New Hampshire Nonsense
1/9/2008 Early Morning Semi-Editorial:
(Did anyone see any street brawls between the Clinton supporters at Buskers vs. the Obama supporters at Texas Arizona last night?)
Many of you may be serious politicos that get all super-involved in the 2008 race to the Oval Office. You may support a particular candidate, “believe” what they say, and get mesmerized by their “powerful” words.
I don’t buy any of it.
Now that doesn’t mean I won’t have anything to say about it. I had a really long editorial written about my feelings towards national politics as we now know it, but it’s complicated and is riddled with too much common sense to publish today. Maybe another time.
However, here are some observations and quick questions for you (after last night’s New Hampshire Primary):
One Associated Press headline said “Clinton and McCain pull off upsets in NH.” Who the hell said it was an “upset?” The people voted, and this was the result. This, in my opinion is media manipulation.
In sports, it’s considered an “upset” when a team with a worse record, less skilled players beats a statistically better team that has played exceptionally well comparatively. There is some kind of proof, tangible numbers, actual documented events. In this case, I suppose they’re saying “upset” because THE POLLS indicated otherwise. They say “upset” to make the victorious candidates seem weaker, less popular. It’s not the most accurate word they could have used.
Here is why I believe it to be manipulative:
- The media plays a humongous role in feeding the general public with information. Do you think they have some special interest to promote one candidate over another?
- They’ve been known to give certain candidates less air time than others (such as Ron Paul for instance.) Obviously they want to make money, so they too, jump on the bandwagon of what’s most popular, otherwise their viewership declines. Does money have anything to do with this whole race for power?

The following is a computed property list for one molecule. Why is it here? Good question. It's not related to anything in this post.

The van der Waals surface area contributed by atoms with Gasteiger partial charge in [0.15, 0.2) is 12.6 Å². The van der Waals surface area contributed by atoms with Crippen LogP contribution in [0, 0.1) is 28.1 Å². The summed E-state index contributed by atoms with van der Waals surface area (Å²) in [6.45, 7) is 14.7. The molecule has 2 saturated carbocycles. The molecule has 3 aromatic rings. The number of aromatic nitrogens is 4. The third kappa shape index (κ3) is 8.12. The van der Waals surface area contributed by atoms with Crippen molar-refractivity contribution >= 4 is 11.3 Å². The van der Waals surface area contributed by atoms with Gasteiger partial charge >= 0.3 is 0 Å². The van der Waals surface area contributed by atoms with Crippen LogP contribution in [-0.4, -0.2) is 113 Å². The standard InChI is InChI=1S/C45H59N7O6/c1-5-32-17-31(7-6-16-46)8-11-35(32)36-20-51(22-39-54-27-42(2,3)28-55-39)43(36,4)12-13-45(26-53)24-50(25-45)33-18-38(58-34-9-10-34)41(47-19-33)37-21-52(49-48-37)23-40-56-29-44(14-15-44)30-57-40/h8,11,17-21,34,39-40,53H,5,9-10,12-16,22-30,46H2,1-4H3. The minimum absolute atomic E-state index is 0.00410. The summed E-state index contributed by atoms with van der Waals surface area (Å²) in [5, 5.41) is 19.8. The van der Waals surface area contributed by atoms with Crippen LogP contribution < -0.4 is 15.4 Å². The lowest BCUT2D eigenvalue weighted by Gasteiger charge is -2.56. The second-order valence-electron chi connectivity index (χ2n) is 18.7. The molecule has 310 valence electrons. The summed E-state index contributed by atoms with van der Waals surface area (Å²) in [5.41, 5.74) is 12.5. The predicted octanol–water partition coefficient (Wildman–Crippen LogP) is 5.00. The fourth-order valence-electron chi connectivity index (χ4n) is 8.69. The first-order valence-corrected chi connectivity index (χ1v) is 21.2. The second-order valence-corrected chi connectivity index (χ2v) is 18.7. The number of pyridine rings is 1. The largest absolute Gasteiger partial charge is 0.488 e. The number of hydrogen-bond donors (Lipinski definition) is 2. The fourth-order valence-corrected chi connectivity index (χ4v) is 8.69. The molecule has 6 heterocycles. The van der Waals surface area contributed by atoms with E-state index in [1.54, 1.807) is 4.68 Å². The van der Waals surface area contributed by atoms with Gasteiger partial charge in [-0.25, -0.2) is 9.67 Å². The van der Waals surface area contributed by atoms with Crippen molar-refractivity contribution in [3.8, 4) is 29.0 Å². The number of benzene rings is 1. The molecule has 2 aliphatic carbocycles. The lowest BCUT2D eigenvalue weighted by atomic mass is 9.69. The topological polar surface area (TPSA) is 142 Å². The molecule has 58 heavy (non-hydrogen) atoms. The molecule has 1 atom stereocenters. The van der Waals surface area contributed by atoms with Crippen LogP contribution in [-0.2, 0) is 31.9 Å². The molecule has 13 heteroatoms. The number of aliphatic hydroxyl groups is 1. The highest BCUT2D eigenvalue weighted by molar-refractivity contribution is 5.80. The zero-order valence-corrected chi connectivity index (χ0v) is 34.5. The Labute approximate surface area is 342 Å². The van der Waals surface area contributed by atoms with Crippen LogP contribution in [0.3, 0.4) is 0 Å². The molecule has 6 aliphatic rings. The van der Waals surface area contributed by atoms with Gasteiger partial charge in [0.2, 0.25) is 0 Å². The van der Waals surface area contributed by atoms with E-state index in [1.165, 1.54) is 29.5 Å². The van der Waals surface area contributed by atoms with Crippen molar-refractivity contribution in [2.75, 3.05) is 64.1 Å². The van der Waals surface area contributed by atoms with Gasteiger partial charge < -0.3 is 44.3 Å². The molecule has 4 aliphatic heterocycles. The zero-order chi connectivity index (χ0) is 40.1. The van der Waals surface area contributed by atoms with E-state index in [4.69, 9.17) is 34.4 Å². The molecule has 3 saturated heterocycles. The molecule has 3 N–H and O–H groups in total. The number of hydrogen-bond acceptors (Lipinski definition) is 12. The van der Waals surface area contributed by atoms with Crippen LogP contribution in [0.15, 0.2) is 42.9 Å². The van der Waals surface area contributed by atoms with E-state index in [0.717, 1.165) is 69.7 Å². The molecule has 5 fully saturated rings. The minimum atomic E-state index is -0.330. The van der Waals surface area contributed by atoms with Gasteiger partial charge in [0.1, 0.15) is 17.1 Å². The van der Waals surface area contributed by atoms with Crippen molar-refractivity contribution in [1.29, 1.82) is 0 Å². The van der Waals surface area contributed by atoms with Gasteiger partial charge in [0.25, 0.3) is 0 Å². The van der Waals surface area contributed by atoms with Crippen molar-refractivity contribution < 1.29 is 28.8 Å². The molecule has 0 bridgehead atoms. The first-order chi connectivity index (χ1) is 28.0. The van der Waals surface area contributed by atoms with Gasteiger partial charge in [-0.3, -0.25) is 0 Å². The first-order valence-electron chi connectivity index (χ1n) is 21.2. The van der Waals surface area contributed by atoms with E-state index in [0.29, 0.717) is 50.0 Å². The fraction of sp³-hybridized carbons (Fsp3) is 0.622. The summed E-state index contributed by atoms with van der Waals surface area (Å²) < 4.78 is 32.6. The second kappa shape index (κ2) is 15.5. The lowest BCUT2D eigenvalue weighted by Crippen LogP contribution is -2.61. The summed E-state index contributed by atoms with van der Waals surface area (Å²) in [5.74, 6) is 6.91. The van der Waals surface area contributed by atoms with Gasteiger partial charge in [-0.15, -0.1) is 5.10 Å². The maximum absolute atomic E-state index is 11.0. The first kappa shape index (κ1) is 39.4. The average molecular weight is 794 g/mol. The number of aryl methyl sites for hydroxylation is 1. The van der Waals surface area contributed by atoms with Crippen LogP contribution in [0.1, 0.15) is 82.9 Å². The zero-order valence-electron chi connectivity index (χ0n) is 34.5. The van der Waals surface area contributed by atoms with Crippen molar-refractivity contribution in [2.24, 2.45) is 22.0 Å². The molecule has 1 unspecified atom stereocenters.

- The Justin Timberlake Effect. Most common people have a tough time making their own minds up, and like lemmings, they follow the crowd, or “what’s popular.” If certain groups, or media organizations create these polls to make it appear that one candidate is a “sure winner,” then by gosh, they better vote for what most other people are voting for! Do you think polls are rigged to help one candidate or another?
There are many other theories out there, but enough of the media for now. I’m tired.
Lastly, does anyone know how much all candidates are predicted to spend during the 2008 campaigns? Or how much was spent (total) in 2004?
I don’t know about you guys, but I don’t feel so swell about the ability for some candidates to raise more money than others. Like salary cap in football, there should be some kind of contribution cap as well. Once you reach that cap, you’re done taking money (or it gets given to a charity or back to the people.)
At this point, give all candidates (let’s say, who met certain criteria) an equal opportunity to promote their ideas on say, Network TV or something similar? Why all the continual advertising, mailers, signs, and total waste? They should be allowed to mail ONE black & white brochure out with reasons people should vote for them. Additionally, it should be mandatory that each newspaper, magazine or public TV channel DONATE a certain amount of space to each candidate on a periodic basis (every week or so.)
Buying votes because you have more money seems a bit unfair to me. What are your thoughts?